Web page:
Norway’s Nazi Secret

The life story of Anni-Frid Lyngstad, the dark-haired singer from the pop group, ABBA is a fascinating one. It’s one of those classic rags to riches stories, with a fair amount of personal tragedy along the way. But it’s also one with an fascinating historical context, and one which provided the compelling narrative for the documentary, “Norways Nazi Secret” which screened last night on Foxtel’s “History Channel”.

At the heart of the program was the story of her mother, Synni’s relationship with Alfred Haase, a member of the German occupying forces in Norway during the Second World War. Although the program makes the case theirs was a two-year love story, the program locates their narrative within the context of the bizarre Nazi scheme which encouraged German soldiers to “breed” with “racially pure” Norwegian women.

According to the documentary, there were many thousands of children in a smilar circumstance to Anni-Frid, who who were often born in special hospitals and asylums, and whose early lives were closely monitored and meticulously documented by the Nazi’s, with each child asssigned a “Lebensborn number”. Although the program explains how many of the young women saw nothing more in their relationship than, say, “the attraction of a uniform”, the program also explains how many of these young women were seen as traitors. When the war ended, many of the women and the children found themselves shunned by the broader community, with the children sometimes placed in mental institions.

Synni Lyngstad Grave, captured from tv special.

Anni-Frid was luckier. To escape the shame associated with her birth, Anni-Frid she was taken at a young age by her grandmother to Torshalla, a small town in Sweden. Soon afterwards, her mother followed, though Synni died soon afterwards, aged twenty-one, from kidney disease. Although it’s said Anni-Frid’s father, Alfred had promised to return to Norway after the war, he never did, and thus Anni-Frid was raised by her grandmother.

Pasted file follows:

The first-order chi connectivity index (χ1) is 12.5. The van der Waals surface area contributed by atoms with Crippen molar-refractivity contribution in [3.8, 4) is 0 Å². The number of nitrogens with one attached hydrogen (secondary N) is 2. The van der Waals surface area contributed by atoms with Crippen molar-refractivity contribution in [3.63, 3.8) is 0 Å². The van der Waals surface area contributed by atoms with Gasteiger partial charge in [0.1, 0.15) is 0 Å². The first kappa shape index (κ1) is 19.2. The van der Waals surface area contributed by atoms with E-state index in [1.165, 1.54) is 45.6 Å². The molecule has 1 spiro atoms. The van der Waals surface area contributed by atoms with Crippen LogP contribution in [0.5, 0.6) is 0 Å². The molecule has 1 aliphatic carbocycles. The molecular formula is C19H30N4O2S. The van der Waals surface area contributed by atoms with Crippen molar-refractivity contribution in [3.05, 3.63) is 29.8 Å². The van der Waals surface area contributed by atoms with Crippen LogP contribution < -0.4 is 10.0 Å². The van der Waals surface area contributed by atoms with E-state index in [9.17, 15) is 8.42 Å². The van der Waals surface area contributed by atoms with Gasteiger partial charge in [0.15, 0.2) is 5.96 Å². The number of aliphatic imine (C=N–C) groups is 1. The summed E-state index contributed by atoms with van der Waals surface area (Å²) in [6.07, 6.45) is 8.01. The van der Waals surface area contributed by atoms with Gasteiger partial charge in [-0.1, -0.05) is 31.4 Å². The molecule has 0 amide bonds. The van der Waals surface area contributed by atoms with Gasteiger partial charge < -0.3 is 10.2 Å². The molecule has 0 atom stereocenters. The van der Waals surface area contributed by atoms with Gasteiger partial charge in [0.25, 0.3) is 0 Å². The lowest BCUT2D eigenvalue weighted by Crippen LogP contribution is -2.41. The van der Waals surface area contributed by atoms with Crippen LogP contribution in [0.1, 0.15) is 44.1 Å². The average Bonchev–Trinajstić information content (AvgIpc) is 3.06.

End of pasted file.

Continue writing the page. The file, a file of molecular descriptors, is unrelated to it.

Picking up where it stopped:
Although Anni-Frid escaped most of the excesses of abuse faced by other children in a similar circumstances, the program concludes her vdecision not to speak publically about the associated issues is evidence that she too has felt a life-long shame. One of Anni-Frid’s early musical influences, Charlie Norman, also describes how in her early life, she would always avoid discussion about her heritage, and was always a little withdrawn.

In the 1970s, however, at the peak of ABBA’s popularity, Anni-Frid was contacted by her father, Alfred Haase. In his book, “Bright Lights, Dark Shadows”, one of those interviewed for the documentary, Carl Magnus Palm, explained the apprehension Anni-Frid felt about meeting her father for the first time. For reasons unknown, Anni-Frid and Alfred no longer maintain contact. And until this particular documentary, the only other time this story received widespread coverage was when Haase appeared in a German tabloid magazine, pleading with Anni-Frid to resume contact.

Over the years there have been a number of newsaper article and television programs which have touched on the story of Frida’s heritage, and I thought this was one of the best I’ve seen. The program doesn’t seek to be a “tell all documentary” about “Frida’s Nazi Past”. This is a series program which seeks to tell an important story, using the story of a well-known person to personalise the narrative. That the program features people like Carl Magnus Palm, who I really respect, as well as a child-hood friend of Synni Lyngstad, as well as the photographer, Bubi Heilimann who had a friendship with Frida also gives it an air of credibility and respectability.

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